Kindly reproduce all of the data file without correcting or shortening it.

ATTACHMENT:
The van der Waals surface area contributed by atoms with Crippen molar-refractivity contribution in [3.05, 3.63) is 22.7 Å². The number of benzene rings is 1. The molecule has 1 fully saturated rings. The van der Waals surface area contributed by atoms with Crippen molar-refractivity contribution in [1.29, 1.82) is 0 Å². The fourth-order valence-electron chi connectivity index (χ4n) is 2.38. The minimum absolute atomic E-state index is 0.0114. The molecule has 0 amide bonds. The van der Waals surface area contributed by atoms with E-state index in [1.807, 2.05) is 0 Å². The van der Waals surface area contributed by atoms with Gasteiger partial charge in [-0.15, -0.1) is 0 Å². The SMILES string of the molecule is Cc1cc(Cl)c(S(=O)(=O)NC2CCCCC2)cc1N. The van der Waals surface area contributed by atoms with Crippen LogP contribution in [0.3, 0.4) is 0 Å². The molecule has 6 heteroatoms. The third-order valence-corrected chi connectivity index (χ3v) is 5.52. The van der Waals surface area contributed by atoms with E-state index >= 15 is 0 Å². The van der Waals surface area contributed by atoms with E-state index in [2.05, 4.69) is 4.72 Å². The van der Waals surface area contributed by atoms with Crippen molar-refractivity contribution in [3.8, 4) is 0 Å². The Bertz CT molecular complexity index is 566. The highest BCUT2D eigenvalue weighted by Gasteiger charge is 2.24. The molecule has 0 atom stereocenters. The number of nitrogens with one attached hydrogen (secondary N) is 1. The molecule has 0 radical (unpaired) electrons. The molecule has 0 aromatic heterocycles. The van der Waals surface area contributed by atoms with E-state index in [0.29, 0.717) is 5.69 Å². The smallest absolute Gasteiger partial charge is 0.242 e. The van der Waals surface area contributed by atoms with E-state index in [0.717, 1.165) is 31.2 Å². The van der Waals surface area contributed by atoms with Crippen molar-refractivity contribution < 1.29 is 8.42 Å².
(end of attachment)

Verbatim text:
The van der Waals surface area contributed by atoms with Crippen molar-refractivity contribution in [3.05, 3.63) is 22.7 Å². The number of benzene rings is 1. The molecule has 1 fully saturated rings. The van der Waals surface area contributed by atoms with Crippen molar-refractivity contribution in [1.29, 1.82) is 0 Å². The fourth-order valence-electron chi connectivity index (χ4n) is 2.38. The minimum absolute atomic E-state index is 0.0114. The molecule has 0 amide bonds. The van der Waals surface area contributed by atoms with E-state index in [1.807, 2.05) is 0 Å². The van der Waals surface area contributed by atoms with Gasteiger partial charge in [-0.15, -0.1) is 0 Å². The SMILES string of the molecule is Cc1cc(Cl)c(S(=O)(=O)NC2CCCCC2)cc1N. The van der Waals surface area contributed by atoms with Crippen LogP contribution in [0.3, 0.4) is 0 Å². The molecule has 6 heteroatoms. The third-order valence-corrected chi connectivity index (χ3v) is 5.52. The van der Waals surface area contributed by atoms with E-state index >= 15 is 0 Å². The van der Waals surface area contributed by atoms with E-state index in [2.05, 4.69) is 4.72 Å². The van der Waals surface area contributed by atoms with Crippen molar-refractivity contribution in [3.8, 4) is 0 Å². The Bertz CT molecular complexity index is 566. The highest BCUT2D eigenvalue weighted by Gasteiger charge is 2.24. The molecule has 0 atom stereocenters. The number of nitrogens with one attached hydrogen (secondary N) is 1. The molecule has 0 radical (unpaired) electrons. The molecule has 0 aromatic heterocycles. The van der Waals surface area contributed by atoms with E-state index in [0.29, 0.717) is 5.69 Å². The smallest absolute Gasteiger partial charge is 0.242 e. The van der Waals surface area contributed by atoms with E-state index in [0.717, 1.165) is 31.2 Å². The van der Waals surface area contributed by atoms with Crippen molar-refractivity contribution < 1.29 is 8.42 Å².